Are wildlife diseases cities’ next public health problem?

Raccoon chows down a pumpkin

Cities were nasty, filthy places to live until very recently. For many people in slums around the world, this remains a cruel part of life. The place that holds the most opportunity also harbors disease and illness. People have been grappling with the ill effects of population density for thousands of years, and most of the effort has focused on how to stop one person from getting another sick. But as cities’ populations boom, there’s another less considered and seemingly unlikely source of disease—wildlife.

This post was chosen as an Editor's Selection for ResearchBlogging.orgPeople and animals have a long history of trading diseases. The Black Death was caused by bubonic plague, a bacteria carried by fleas that typically infest rats and other rodents. HIV is widely believed to have first infected humans via contact with another species of ape. And though animals have given us a few beneficial diseases—cowpox, for example, which helped end smallpox—by and large, they’re something we’d rather avoid.

The collision of urban and rural areas has brought a number of diseases to our attention. Lyme disease has become a household name in much of North America thanks to expanding suburbs. As cities pushed out into old farm fields and forests, more people came into contact with the deer ticks that carry the bacteria that causes the ailment. A bite from a host tick causes a telltale bullseye rash followed by fever, headaches, and if left untreated, joint inflammation and nerve damage.

Rabies is another disease that can be problematic in cities, but unlike Lyme disease, it has a worldwide reach. Though dogs are the primary vector for humans, other canines such as raccoons provide a reservoir for the disease. As anyone who woken up to marauded garbage cans knows, raccoons are a big problem in North American cities (and in Germany, Japan, and parts of the former USSR, thanks to introductions). Raccoons thrive in human dominated landscapes: Our cities and towns are largely free of predators. They offer a variety of housing opportunities, and they come replete with buffets every night of the week—garbage night. The masked canines have made the most of it—their birth rates have skyrocketed. As their populations rise, there is more social contact and more probability for disease transmission. Nightly garbage feasts only compound this problem, bringing crowds of raccoons together. Rabies has become such a problem among raccoons that a study in Connecticut in the early 1990s discovered almost half the study population was infected.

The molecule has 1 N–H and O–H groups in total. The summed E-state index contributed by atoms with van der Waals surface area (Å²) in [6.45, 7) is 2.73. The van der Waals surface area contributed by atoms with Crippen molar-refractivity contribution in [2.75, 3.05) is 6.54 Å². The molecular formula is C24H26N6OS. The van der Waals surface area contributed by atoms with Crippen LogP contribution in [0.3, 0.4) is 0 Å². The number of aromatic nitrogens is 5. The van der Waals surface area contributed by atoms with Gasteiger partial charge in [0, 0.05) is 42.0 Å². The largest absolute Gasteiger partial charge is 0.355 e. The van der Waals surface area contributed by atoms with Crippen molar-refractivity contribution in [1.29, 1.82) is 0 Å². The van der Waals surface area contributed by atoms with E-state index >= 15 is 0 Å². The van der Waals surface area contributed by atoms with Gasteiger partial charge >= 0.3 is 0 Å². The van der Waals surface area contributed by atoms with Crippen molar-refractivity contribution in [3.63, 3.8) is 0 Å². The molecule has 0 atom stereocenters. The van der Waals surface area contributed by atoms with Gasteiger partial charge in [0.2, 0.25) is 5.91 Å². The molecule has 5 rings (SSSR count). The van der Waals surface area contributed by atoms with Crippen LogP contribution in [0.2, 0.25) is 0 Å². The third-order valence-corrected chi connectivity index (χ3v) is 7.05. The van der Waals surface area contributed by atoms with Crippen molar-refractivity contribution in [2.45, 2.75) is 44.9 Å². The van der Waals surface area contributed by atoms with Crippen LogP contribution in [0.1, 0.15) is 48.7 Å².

For each common critter that is susceptible to a disease, it seems there are vulnerable species that are also threatened. Raccoon roundworm, for example, has taken its toll on the endangered Allegheny woodrat. Gray squirrels, which are not native to the United Kingdom, carry a virus which is lethal to native red squirrels. As gray and red squirrels come into contact at the same food sources in cities and suburbs, the likelihood of cross-species transmission increases. Even pets pose a threat to native fauna. Sea otters off the coast of California have come down with toxoplasmosis, the source of which was traced to urban runoff tainted with cat feces.

People once thought that cleaning up cities involved brooms, sewer systems, and potable water supplies. While those advances have gone a long way to making cities healthier, our inadvertent assistance of certain animals has raised an entirely new set of problems. Because of the wide range of diseases and hosts, the solutions will have to be varied. In the case of rabies, some areas are experimenting with oral vaccines for raccoons. But for other, more vulnerable species, the best solution may be to promote biodiversity and native landscapes. Landscapes filled with native plants would not only be less stressful for the animals—giving their immune systems a boost—they would also support more diverse fauna. A wider variety of animals within city limits would likely reduce the spread of some diseases by introducing new hosts, some of which may be better at fighting off pathogens.


BRADLEY, C., & ALTIZER, S. (2007). Urbanization and the ecology of wildlife diseases Trends in Ecology & Evolution, 22 (2), 95-102 DOI: 10.1016/j.tree.2006.11.001

Wilson ML, Bretsky PM, Cooper GH Jr, Egbertson SH, Van Kruiningen HJ, & Cartter ML (1997). Emergence of raccoon rabies in Connecticut, 1991-1994: spatial and temporal characteristics of animal infection and human contact. The American journal of tropical medicine and hygiene, 57 (4), 457-63 PMID: 9347964

Photo by clarkmaxwell.

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